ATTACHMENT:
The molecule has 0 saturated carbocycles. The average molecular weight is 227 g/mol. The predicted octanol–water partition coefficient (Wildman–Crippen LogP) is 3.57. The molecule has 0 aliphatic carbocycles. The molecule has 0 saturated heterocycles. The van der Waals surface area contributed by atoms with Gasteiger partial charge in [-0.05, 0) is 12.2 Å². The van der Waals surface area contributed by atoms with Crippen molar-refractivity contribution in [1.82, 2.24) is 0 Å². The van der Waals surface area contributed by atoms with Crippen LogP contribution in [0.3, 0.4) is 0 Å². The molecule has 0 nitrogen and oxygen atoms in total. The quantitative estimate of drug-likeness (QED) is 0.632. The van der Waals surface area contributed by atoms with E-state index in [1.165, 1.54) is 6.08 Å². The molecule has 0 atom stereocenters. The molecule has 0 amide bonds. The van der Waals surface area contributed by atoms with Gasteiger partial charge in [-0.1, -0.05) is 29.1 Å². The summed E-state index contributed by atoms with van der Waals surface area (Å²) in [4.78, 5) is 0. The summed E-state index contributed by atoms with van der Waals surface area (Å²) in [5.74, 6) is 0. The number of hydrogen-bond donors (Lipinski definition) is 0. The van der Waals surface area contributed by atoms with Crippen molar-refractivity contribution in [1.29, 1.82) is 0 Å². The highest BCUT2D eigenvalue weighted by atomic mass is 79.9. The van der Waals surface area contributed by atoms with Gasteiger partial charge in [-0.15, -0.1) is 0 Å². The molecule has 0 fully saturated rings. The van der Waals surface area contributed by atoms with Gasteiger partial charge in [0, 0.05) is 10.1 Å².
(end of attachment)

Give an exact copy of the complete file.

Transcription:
The molecule has 0 saturated carbocycles. The average molecular weight is 227 g/mol. The predicted octanol–water partition coefficient (Wildman–Crippen LogP) is 3.57. The molecule has 0 aliphatic carbocycles. The molecule has 0 saturated heterocycles. The van der Waals surface area contributed by atoms with Gasteiger partial charge in [-0.05, 0) is 12.2 Å². The van der Waals surface area contributed by atoms with Crippen molar-refractivity contribution in [1.82, 2.24) is 0 Å². The van der Waals surface area contributed by atoms with Crippen LogP contribution in [0.3, 0.4) is 0 Å². The molecule has 0 nitrogen and oxygen atoms in total. The quantitative estimate of drug-likeness (QED) is 0.632. The van der Waals surface area contributed by atoms with E-state index in [1.165, 1.54) is 6.08 Å². The molecule has 0 atom stereocenters. The molecule has 0 amide bonds. The van der Waals surface area contributed by atoms with Gasteiger partial charge in [-0.1, -0.05) is 29.1 Å². The summed E-state index contributed by atoms with van der Waals surface area (Å²) in [4.78, 5) is 0. The summed E-state index contributed by atoms with van der Waals surface area (Å²) in [5.74, 6) is 0. The number of hydrogen-bond donors (Lipinski definition) is 0. The van der Waals surface area contributed by atoms with Crippen molar-refractivity contribution in [1.29, 1.82) is 0 Å². The highest BCUT2D eigenvalue weighted by atomic mass is 79.9. The van der Waals surface area contributed by atoms with Gasteiger partial charge in [-0.15, -0.1) is 0 Å². The molecule has 0 fully saturated rings. The van der Waals surface area contributed by atoms with Gasteiger partial charge in [0, 0.05) is 10.1 Å².